I added the username/password script that you posted here, but it didn’t seem to work. Here is the request format:

    Which is discussed here:

    Getting this to work would be a great tool to be able to access the database in my spreadsheet and standalone apps that use the same database.

    Thanks for your great work and answering so many questions,

  57. Frank Braker says:

    Hello. I’m trying to use the json output from a mongoDB (via mongoHub). This Produces something like this (where each record is contained in a pair of braces).

    “time”: “01:28:10 AM”,
    “milliseconds_since_epoch”: 1422408490495,
    “date”: “01-28-2015″
    “time”: “01:28:10 AM”,
    “milliseconds_since_epoch”: 1422408490495,
    “date”: “01-28-2015″

    Is there any way your script can parse this (i.e. do the options support this format)?

    1. Frank Braker says:

      Okay – I got it by surrounding the whole file with a leading [ and trailing ], and adding commas at the end of the surrounding {…} pair. Luckily this is easy because each record is newline terminated. Easy to do with vi using regular expressions.

  58. emin says:

    hi friends how can i get with this code sell orders buy live , lasttrade was working awsome but icannot find the way to read the sell orders just 1 or all example please !.

    echo print_r($obj->{‘return’}->{‘markets’}->{‘DOGE’}->{‘lasttradeprice’}.”\n”, true);

  59. sarath says:

    Hi , is it possible to recreate the json from spreadsheet? . So that we can make it as a db sync app for low security applications . After editing on spreadsheet , generate json and make a put request to the url .

    1. trevor says:

      Not with this library. You’d have to write a different library to do that, or find another one already written.

      If you have other JavaScript code that needs to read your Google Spreadsheet, there’s other JavaScript libraries that read from Google Spreadsheets directly. Miso is a decent one.

  60. Benjamin says:

    Hey Trevor,

    First of all, great work. This is so useful for our business, and we really appreciate your expertise, time, and attention to helping the community by creating ImportJSON.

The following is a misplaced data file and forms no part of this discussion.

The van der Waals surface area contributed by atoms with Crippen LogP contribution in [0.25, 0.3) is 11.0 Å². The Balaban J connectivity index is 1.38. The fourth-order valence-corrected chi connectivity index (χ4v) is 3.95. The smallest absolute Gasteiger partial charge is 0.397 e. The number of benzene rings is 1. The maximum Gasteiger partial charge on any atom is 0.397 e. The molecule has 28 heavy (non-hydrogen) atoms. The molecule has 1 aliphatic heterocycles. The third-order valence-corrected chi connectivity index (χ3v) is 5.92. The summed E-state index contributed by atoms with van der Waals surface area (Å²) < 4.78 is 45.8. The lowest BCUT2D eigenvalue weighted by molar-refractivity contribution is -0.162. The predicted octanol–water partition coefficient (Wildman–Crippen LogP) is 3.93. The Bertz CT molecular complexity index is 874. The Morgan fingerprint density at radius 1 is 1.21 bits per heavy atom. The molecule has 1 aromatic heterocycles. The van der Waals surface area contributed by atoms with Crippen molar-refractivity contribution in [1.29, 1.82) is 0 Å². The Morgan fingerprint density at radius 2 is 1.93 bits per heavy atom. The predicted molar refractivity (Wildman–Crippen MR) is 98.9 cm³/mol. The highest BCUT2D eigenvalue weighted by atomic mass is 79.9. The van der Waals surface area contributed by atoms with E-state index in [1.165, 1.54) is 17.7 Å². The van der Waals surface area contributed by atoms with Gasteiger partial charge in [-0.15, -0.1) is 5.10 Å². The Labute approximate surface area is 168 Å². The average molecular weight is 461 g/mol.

I’m dealing with paginated JSON. I read through the comments here and saw that someone else asked about this, and this was your reponse:

    Would you be so kind as to provide a more specific example of how this might be an accomplished? I’m afraid I have very little experience with building scripts.

  61. Benjamin says:


    I’m following the steps here:

    It seems that I can’t delete rows of data that are imported via ImportJSON. If I delete the first row in a Google Spreadsheet (the one that contains the formula) it messes up all of the rows below it. If I try to delete any row besides the first, it simply won’t let me delete it – I presume it’s because it’s connected to the JSON URL that I specified.

    Is there a way around this? Or, do you think this predicament will change after implementing a script to access the paginated JSON that I need as I mentioned above?

  62. Benjamin says:

    Okay, I’m using this script here:

    I added a loop to line 94 which is accessing the paginated JSON. The problem is, I’m not sure how to append/concatenate the results, so it only returns the first page to my spreadsheet.

  63. Philippe Siguret says:

    You’re script is great!!!
    I’ve tried with lots of public JSON and it works great.
    Then I’ve tried to use it with a POST request and it’s a other matter.

    the request I have to use is :
    Query the API at :
    – Make a POST request to my API with these three parameters:
    name : The full name to search
    domain : The domain to search against
    token : My token

    I I don’t know how to do it. It connect to the serveur, but did not give the name/domain/token

    Here’s the formula I’ve tested:

    I’ve tried few hours, but I do not how to do it..

    Thanks a lot if you answer !

  64. Tony says:

    Is it possible to pass through tokens via the header?

    Ideally, I would like to do something like this:

    var auth_token = ‘tokendfhjklsdfhjkl3w4asdfjldsrf’;
    var url = “”,
    options = {
    “headers”: {
    “X-API-KEY”: auth_token

4 pings

  1. The training spreadsheet, part 4 | Neil's Ironman Blog says:

    […] a custom script to do this. This is much easier than it sounds. I got all of this from here:, which is a brilliant overview of it. If you don’t want to read it, do […]

  2. How to use triggers with functions that require parameters from the spreadsheet? | Question and Answer says:

    […] I found a simple and great solution to retrieve JSON into a Google spreadsheet. […]

  3. Scraping the Ofsted website. Part 2 – front-end (Javascript and D3) | Philip Nye, freelance journalist - data, Hackney, public policy and more says:

    […] it doesn’t contain an option for importing JSON data – not out the box anyone. Helpfully, someone has written a Google Apps Script that adds an ImportJSON function to Sheets with minimal […]

  4. Import JSON do Arkuszy Google w 5 minut - Michał Bryś says:

    […] Google. Dane z pliku JSON zaimportujemy do tabeli. Wykorzystałem do tego celu Google Apps Script (importJSON oraz […]

Leave a Reply

Your email address will not be published.

You may use these HTML tags and attributes: <a href="" title=""> <abbr title=""> <acronym title=""> <b> <blockquote cite=""> <cite> <code> <del datetime=""> <em> <i> <q cite=""> <strike> <strong>